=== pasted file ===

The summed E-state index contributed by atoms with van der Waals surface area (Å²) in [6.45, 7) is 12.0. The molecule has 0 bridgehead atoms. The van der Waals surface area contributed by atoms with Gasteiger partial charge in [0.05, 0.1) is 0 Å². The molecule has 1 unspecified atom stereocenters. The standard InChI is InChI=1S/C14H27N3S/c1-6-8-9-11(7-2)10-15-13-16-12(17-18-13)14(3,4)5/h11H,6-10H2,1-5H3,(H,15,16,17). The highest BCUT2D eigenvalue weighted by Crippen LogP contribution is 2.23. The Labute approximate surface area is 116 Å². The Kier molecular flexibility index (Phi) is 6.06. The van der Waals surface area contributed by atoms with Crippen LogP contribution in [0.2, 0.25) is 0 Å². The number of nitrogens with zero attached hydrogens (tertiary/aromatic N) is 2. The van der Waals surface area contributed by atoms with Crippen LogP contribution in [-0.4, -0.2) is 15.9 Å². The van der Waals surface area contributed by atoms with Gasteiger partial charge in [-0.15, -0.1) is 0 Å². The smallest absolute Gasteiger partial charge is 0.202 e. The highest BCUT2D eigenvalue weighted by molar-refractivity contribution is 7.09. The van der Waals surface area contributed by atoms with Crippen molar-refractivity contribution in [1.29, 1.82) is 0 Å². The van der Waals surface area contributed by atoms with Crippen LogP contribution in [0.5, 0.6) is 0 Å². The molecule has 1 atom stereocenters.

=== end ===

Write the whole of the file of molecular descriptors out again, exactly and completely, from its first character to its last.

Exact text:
The summed E-state index contributed by atoms with van der Waals surface area (Å²) in [6.45, 7) is 12.0. The molecule has 0 bridgehead atoms. The van der Waals surface area contributed by atoms with Gasteiger partial charge in [0.05, 0.1) is 0 Å². The molecule has 1 unspecified atom stereocenters. The standard InChI is InChI=1S/C14H27N3S/c1-6-8-9-11(7-2)10-15-13-16-12(17-18-13)14(3,4)5/h11H,6-10H2,1-5H3,(H,15,16,17). The highest BCUT2D eigenvalue weighted by Crippen LogP contribution is 2.23. The Labute approximate surface area is 116 Å². The Kier molecular flexibility index (Phi) is 6.06. The van der Waals surface area contributed by atoms with Crippen LogP contribution in [0.2, 0.25) is 0 Å². The number of nitrogens with zero attached hydrogens (tertiary/aromatic N) is 2. The van der Waals surface area contributed by atoms with Crippen LogP contribution in [-0.4, -0.2) is 15.9 Å². The van der Waals surface area contributed by atoms with Gasteiger partial charge in [-0.15, -0.1) is 0 Å². The smallest absolute Gasteiger partial charge is 0.202 e. The highest BCUT2D eigenvalue weighted by molar-refractivity contribution is 7.09. The van der Waals surface area contributed by atoms with Crippen molar-refractivity contribution in [1.29, 1.82) is 0 Å². The van der Waals surface area contributed by atoms with Crippen LogP contribution in [0.5, 0.6) is 0 Å². The molecule has 1 atom stereocenters.